Economics, The Unavoidable Core of Kazakstan Protest

Kazakhstan suffered greatly from the biggest protest since its independence. As I recently returned to Almaty, I saw that everyday life is heading back to normal, and the reconstruction seems lightning speed. Yet, the scar is still apparent. The bank and convenience store from which I live upstairs were burned and under full reconstruction, and the city hall has been entirely covered to go through repairs and rebuild.

On the midnight of Jan. 19, the curfew in Almaty is officially over. The end of the curfew also marks the end of the state of emergency triggered by the protest starting Jan. 2. It was a genuinely reassuring sound to hear cars running on the street at midnight again.

As the country is at lightning speed in recovery and reconstruction, the vital question is what triggered the protest.  Moscow called the protest a color revolution, insisting that the outside powers and Kazakh opposition organized the riot to overthrow the current government.  However, what happened in Kazakhstan is not a color revolution, and the fundamental reason for the protest is far from this simple.

Like some other countries, Kazakhstan witnessed mass protests triggered by economic and social issues in the past years. The core focus of the Kazakhstan protest is not political but economical, and the massive protest reflects Kazakhstan’s financial struggle that the country faces and needs immediate address. It was extreme wealth and income inequality, rising living expenses, and corruption that triggered the biggest protest in Kazakhstan since independence.

The first layer is the extreme wealth and income inequality in Kazakhstan. In a recent meeting, President Tokayev has pointed out that 61.5% of the Kazakh national income is business profits. In contrast, the salary of Kazakh citizens only made up one-third of the national income.  Compared to other CIS countries, such as Russia, this income structure is highly unbalanced. Beyond the income structure, the high concentration of wealth is also alarming. According to a KPMG report in 2019, more than half of the Kazakh national wealth is controlled by 162 people. This level of inequality could easily create a warm bed for dissatisfaction to grow and, therefore, mass protests.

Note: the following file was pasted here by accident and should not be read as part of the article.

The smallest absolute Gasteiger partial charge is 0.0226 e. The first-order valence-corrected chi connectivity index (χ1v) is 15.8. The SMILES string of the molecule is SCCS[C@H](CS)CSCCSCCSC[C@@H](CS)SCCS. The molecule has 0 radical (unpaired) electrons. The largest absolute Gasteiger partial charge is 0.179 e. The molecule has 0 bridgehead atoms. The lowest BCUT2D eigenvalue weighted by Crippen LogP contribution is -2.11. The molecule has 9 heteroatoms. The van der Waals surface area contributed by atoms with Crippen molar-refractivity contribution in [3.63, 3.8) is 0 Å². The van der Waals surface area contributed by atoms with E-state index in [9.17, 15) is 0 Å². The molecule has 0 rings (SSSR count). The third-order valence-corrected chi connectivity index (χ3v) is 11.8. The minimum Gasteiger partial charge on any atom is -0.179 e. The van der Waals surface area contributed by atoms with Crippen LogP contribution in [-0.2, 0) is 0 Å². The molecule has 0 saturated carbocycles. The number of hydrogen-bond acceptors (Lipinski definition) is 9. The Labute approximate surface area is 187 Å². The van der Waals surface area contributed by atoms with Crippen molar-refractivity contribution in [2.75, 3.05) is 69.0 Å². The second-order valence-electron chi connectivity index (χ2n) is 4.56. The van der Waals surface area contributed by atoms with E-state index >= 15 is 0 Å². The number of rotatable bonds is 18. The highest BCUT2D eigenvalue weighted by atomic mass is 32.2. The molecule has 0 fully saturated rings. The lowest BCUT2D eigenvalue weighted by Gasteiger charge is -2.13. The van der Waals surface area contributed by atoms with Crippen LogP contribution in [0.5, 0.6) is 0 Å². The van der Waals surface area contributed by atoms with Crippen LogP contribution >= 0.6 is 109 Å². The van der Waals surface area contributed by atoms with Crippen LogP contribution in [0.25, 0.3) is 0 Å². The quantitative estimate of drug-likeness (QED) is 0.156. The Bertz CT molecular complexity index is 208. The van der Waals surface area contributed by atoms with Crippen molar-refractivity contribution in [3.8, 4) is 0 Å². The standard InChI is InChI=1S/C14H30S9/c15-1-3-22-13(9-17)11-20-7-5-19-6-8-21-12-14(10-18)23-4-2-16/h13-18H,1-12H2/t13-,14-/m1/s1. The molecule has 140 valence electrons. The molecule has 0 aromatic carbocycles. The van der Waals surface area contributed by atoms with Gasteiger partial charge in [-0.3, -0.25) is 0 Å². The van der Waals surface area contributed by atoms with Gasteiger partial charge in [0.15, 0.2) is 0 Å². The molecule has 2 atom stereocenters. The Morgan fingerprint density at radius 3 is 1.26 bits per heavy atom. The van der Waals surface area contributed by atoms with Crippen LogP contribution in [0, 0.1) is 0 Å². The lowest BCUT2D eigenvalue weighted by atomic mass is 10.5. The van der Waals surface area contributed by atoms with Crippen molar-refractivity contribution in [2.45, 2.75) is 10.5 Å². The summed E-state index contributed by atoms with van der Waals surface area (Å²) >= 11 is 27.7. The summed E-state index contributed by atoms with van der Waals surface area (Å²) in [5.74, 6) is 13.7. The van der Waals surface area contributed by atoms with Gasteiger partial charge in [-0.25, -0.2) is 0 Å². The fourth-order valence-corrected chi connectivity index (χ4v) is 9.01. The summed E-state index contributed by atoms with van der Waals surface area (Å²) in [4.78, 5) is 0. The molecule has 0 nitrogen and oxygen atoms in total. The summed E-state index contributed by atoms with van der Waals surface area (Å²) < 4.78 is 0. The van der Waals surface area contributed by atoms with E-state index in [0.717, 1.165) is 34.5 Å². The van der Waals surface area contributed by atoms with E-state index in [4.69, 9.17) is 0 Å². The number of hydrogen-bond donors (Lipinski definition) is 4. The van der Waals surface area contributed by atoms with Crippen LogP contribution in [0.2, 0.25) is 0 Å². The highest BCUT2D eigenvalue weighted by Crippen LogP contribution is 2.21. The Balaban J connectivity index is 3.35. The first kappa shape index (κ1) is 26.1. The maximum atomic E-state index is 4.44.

While Kazakhstan’s average salary is less than $600, the country still generates a wealthy class, as President Tokayev mentioned in his speech. The extreme level of wealth inequality also reflects on the fact that Kazakh elites heavily invest in London real estate while half of the country makes less than $214 a month.  Comparing Esentai Mall, the shopping mall that carries the most luxurious handbags and clothes, and the markets in the outskirt of Almaty where a pair of socks is 300 tenge, less than 75 US cents, it becomes apparent that Kazakhstan lives in two different realities.

Meanwhile, the skyrocketing price tag for basic needs since the beginning of the pandemic has driven people further.  People went on the street in Zhanaozen because of the unbearable price for LPG, the essential fuel that people rely on for commuting and transporting affordable food. The protest in west Kazakhstan ignited national unrest.  

The rising prices were not just in energy but across the board. In October 2021, the cost of food increased by 11.4%. This price surge is not new to Kazakh people.  In the past two years, the Consumer Price Index in Kazakhstan went from 797.6 to 923.2.  The drastic increase in living expenses has forced people to their limits.